Hitachi Global Storage Technologies (HGST) will begin selling hard-disk drives based on perpendicular recording, a yet-to-be commercialised recording method that should enable engineers to continue increasing drive storage capacity beyond today's limits.
The company is already testing sample drives and said the technology could allow for 1TB desktop drives or 20GB micro-drives by 2007.
Perpendicular recording is similar to the longitudinal recording used in today's drives in that it relies on magnetically charged particles for data storage.
Currently, the north and south poles of the magnetic particles run parallel to the disc but in the new method they are arranged perpendicular to the disc.
The result of this new arrangement is that each particle occupies a smaller area.
"Without [perpendicular recording], existing technology will stall at about 120- or 130G bits per square inch," chief technologist at HGST, John Best, said.
HGST sees drives based on the new method with densities of about 230G bits per square inch in 2007, he said. Such a density would enable the 1TB, 3.5-inch drive and 20GB, 1-inch drive, he said.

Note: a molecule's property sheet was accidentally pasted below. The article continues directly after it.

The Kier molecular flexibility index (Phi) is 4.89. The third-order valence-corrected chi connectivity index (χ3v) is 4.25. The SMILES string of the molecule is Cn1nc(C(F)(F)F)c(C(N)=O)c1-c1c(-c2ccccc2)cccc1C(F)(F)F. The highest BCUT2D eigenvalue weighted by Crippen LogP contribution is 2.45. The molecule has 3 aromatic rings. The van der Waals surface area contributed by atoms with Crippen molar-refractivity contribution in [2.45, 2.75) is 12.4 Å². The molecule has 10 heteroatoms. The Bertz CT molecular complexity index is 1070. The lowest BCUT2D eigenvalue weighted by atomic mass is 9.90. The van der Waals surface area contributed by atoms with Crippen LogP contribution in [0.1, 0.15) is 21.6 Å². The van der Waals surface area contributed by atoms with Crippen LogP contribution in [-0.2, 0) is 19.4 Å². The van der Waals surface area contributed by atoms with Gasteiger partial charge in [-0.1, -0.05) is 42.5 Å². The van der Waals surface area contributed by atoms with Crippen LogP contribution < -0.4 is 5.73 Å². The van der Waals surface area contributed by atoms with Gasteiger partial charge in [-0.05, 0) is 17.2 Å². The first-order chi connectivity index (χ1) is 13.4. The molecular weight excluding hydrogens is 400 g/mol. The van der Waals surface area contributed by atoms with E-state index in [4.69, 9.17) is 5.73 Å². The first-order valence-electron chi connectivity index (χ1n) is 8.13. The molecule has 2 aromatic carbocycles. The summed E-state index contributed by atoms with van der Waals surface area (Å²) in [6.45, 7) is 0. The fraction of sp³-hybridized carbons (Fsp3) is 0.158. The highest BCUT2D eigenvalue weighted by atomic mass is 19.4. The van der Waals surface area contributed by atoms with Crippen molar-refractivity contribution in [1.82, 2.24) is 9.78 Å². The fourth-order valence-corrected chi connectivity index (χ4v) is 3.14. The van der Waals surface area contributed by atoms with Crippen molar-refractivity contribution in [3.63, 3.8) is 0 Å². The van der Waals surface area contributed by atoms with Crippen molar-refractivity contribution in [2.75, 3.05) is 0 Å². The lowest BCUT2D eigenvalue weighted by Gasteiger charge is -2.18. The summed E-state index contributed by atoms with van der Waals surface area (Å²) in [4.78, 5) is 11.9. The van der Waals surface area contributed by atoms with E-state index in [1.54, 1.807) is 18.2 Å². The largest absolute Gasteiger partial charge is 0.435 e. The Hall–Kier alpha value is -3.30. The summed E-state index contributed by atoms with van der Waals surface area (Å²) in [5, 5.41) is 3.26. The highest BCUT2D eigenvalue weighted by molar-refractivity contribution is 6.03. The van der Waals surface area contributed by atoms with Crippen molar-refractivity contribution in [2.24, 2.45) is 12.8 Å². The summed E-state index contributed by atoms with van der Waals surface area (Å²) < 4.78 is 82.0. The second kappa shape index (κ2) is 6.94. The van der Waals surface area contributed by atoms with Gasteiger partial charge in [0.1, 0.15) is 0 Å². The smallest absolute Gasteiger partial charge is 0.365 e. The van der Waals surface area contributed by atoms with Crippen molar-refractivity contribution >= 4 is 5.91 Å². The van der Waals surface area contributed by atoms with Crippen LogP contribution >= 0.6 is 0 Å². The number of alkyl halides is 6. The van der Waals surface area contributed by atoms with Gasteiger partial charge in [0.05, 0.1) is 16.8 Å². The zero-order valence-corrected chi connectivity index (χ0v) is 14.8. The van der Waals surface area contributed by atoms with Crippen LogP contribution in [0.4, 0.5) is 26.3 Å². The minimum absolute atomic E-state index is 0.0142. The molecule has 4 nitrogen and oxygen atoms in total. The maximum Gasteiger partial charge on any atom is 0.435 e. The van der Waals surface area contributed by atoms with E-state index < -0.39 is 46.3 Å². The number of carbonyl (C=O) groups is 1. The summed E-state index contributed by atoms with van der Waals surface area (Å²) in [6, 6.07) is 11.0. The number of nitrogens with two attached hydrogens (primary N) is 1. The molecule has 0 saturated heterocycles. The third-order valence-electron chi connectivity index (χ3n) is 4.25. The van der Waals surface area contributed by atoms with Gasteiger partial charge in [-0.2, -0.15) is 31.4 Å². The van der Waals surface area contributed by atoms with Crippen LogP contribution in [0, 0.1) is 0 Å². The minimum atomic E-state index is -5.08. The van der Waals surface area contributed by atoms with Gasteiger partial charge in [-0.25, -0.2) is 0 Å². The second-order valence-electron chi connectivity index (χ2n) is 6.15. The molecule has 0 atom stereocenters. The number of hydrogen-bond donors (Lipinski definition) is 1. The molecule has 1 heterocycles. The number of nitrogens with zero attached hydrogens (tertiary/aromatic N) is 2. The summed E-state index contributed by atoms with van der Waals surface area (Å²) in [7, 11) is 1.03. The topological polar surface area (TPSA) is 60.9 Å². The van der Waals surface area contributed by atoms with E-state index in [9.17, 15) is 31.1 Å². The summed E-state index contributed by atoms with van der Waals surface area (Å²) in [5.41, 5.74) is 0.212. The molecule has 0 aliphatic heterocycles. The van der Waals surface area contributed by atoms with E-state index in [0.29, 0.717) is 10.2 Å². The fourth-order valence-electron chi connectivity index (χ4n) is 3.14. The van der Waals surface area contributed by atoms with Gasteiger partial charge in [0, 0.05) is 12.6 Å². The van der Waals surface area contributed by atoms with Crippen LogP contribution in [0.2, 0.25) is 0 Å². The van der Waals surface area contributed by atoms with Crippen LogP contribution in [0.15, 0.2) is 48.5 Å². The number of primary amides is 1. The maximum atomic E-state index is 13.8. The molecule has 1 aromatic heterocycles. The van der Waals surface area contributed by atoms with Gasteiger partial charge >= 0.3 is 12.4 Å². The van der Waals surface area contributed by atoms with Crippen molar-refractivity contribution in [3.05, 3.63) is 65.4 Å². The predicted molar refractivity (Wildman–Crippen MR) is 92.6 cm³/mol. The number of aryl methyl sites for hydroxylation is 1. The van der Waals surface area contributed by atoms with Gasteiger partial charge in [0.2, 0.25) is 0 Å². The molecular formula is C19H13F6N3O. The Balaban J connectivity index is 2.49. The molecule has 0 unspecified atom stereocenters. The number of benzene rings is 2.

The first HGST drives are likely to offer storage density of about 120G bits per square inch and should be available later this year. It is currently field testing a 100GB, 2.5-inch drive based on an 80G bits per square inch version, Best said.
Other hard-disk drive makers are also busy researching and developing the technology. Toshiba is planning to put on sale two 1.8-inch drives based on perpendicular technology: a 40GB drive during the April to June quarter and an 80GB drive during the July to September quarter.